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SOCIAL MEDIA | 3 Years Ago By Diana Adams

A Social Networking Bill Of Rights [Infographic]

Social-Media-Bill-Of-Rights
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When I first read last month about employers asking potential employees for their Facebook passwords as part of the job interview process, I was in disbelief. To me, giving someone your Facebook (or Twitter, Google+, Pinterest, etc.) password is like inviting them into the bathroom with you while you take a shower. I don’t even have any sensitive information in my Facebook account, but even still, I wouldn’t give that up. It’s the principle. I would only give my password to someone I trust 150%, like a spouse or a business partner. And, I would only give it out then if that person had a legit reason for being in there in the first place.

I completely agree with U.S. Senator Richard Blumenthal who said it’s an “unreasonable invasion of privacy for people seeking work.” [source: Huffington Post] In my opinion, it should be against the law for potential employers to require that as part of the employee decision-making process. I think this goes along with saying “you give an inch, they’ll take a mile.” Employers have gotten greedy and more nosy now that they can scope out all our social media sites to get a real feel for our personal lives (and for information that is illegal to ask in an interview like age, religion and sexual orientation). Now that they’ve had a taste of that, it’s no longer enough, they want more.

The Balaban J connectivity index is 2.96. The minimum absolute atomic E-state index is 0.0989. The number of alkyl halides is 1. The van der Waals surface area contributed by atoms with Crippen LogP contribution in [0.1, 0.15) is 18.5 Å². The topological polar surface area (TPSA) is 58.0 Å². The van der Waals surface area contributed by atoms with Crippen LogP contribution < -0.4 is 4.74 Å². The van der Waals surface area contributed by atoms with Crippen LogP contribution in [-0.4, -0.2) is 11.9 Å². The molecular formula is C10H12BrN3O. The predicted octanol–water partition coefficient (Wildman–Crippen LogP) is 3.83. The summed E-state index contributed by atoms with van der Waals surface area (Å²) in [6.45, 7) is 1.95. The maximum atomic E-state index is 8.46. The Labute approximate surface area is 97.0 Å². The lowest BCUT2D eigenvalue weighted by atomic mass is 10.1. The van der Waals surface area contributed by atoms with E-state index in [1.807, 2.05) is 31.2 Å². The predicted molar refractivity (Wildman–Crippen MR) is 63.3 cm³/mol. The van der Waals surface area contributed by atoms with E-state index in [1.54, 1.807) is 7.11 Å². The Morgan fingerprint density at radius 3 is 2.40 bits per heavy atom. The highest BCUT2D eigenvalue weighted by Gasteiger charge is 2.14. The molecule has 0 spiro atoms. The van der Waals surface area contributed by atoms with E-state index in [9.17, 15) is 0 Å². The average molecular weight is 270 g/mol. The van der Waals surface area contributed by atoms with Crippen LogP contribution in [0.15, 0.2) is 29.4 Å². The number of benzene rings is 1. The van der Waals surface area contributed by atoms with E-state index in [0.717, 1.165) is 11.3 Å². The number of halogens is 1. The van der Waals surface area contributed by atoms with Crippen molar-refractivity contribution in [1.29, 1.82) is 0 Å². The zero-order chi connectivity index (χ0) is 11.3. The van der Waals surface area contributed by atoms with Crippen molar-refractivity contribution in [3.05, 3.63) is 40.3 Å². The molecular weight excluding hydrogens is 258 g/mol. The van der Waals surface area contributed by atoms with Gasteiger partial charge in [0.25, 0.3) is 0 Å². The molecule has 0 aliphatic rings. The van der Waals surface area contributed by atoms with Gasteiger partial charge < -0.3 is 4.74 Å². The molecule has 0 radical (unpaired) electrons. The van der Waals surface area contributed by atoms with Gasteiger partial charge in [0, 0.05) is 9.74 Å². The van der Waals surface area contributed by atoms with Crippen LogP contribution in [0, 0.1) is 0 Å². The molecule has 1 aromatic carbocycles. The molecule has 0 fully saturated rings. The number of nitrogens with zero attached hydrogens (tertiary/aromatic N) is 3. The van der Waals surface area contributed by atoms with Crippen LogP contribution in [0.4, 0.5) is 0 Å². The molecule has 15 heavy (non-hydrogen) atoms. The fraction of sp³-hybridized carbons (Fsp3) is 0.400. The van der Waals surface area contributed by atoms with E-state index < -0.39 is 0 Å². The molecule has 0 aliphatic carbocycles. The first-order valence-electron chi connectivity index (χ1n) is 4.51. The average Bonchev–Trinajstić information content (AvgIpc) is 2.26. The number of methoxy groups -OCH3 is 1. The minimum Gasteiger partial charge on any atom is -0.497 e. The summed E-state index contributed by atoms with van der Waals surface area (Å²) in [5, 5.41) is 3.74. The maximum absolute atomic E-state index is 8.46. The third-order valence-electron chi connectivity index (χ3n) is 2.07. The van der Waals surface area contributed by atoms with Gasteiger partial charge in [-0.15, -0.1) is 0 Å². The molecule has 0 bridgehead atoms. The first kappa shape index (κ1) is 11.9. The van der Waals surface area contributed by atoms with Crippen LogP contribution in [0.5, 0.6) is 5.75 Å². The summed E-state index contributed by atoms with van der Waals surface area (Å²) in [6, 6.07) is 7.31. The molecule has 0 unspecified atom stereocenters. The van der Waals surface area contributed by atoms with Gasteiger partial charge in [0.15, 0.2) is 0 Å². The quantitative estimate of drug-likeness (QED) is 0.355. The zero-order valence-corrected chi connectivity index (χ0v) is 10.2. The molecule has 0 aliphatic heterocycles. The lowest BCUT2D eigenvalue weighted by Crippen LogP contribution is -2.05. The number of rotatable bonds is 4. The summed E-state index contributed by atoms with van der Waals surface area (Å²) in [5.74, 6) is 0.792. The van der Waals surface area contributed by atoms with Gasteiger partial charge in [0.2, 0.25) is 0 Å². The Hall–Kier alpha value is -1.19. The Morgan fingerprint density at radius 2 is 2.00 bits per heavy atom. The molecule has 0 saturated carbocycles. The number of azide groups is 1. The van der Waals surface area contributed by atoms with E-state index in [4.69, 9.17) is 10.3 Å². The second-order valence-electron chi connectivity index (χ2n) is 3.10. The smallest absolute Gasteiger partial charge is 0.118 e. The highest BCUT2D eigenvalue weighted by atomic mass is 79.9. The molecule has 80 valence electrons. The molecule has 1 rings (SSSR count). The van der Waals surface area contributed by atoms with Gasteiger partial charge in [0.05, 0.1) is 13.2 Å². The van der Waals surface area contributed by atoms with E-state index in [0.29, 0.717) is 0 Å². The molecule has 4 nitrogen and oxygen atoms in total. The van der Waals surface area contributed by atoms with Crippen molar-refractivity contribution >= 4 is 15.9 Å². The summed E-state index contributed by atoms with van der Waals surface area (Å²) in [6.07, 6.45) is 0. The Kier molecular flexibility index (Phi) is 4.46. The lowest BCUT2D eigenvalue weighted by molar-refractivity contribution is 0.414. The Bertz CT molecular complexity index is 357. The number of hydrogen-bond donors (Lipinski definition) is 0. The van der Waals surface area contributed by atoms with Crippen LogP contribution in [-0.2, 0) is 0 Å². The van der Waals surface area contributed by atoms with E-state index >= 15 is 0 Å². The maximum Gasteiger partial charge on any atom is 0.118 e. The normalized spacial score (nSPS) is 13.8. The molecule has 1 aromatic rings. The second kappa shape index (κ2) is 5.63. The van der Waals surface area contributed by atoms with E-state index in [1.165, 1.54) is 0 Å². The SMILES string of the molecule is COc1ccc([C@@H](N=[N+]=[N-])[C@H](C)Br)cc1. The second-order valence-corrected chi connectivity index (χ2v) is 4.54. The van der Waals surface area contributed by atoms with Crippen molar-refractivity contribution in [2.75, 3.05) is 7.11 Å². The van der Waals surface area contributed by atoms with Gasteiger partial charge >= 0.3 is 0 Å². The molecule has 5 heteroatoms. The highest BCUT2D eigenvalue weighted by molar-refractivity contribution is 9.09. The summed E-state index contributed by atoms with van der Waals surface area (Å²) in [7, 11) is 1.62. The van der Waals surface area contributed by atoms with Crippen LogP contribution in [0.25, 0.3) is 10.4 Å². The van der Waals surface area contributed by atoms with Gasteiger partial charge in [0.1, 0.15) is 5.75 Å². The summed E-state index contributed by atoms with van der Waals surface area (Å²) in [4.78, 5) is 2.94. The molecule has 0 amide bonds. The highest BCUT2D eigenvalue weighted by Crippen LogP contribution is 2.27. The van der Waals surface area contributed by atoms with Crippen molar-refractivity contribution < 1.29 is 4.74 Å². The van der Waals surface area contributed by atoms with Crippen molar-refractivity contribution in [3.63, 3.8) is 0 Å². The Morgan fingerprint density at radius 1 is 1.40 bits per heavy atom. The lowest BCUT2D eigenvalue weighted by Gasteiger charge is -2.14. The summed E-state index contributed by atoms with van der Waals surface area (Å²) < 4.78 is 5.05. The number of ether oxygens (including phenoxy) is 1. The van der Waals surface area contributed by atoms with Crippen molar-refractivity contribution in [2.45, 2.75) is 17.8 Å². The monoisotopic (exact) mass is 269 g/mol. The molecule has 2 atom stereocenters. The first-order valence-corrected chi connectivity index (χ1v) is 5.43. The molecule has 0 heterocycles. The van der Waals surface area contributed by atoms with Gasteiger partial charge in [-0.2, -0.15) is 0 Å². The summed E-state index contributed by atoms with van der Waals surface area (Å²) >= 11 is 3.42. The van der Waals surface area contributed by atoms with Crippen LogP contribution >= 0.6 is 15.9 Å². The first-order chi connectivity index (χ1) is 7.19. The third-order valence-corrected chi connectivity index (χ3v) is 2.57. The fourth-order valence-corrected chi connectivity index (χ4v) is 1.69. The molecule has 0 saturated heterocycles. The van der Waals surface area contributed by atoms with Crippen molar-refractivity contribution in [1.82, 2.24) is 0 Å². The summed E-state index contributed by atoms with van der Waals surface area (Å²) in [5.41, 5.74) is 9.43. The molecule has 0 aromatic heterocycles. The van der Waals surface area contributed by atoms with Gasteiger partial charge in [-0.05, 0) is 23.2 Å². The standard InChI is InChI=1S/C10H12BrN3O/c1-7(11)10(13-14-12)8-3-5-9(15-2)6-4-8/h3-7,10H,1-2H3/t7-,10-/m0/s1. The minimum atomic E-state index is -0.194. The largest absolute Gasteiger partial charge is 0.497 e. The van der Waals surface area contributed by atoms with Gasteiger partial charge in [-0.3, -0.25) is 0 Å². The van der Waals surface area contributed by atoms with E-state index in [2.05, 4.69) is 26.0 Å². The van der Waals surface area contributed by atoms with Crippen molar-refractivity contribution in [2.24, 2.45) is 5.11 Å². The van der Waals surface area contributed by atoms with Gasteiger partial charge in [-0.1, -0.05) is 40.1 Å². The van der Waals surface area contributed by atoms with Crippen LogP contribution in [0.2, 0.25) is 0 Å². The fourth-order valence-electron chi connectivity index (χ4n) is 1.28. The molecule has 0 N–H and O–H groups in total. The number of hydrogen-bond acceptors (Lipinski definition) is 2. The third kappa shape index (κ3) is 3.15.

If I’m required to give you my Facebook password, should I just go ahead and give you my bank account login, my bra size and tell you when I’m on my period too? Why is it illegal for someone to open my mail, but it’s not illegal for them to require my Facebook password so I can be considered for a job? I don’t often get on my soapbox about things I write here at Bit Rebels, but this one gets me going.

However, there is a bright side to all of this. According to an article on PR Daily, the practice isn’t as widespread as some people say, which is good news. Also, Sarah Kessler at Mashable wrote about how Facebook intends to fight this practice, which I’m happy to hear. And, according to the Baltimore Sun, Maryland just became the first state to ban employers from asking for social media passwords. Hopefully there will be many more to come.

This infographic called Social Networking Bill of Rights, created by Background Check, presents a very nice visual to sum up this situation. Like this points out, what many employers don’t realize is that by having the passwords to specific Facebook accounts, they then become liable for the content posted on those accounts. So… is being nosy really worth it? I would hope not. What are your thoughts on this?

Click Here For Enlarged Image

Social-Networking-Rights-Infographic

Header Image Credit: [psfk]

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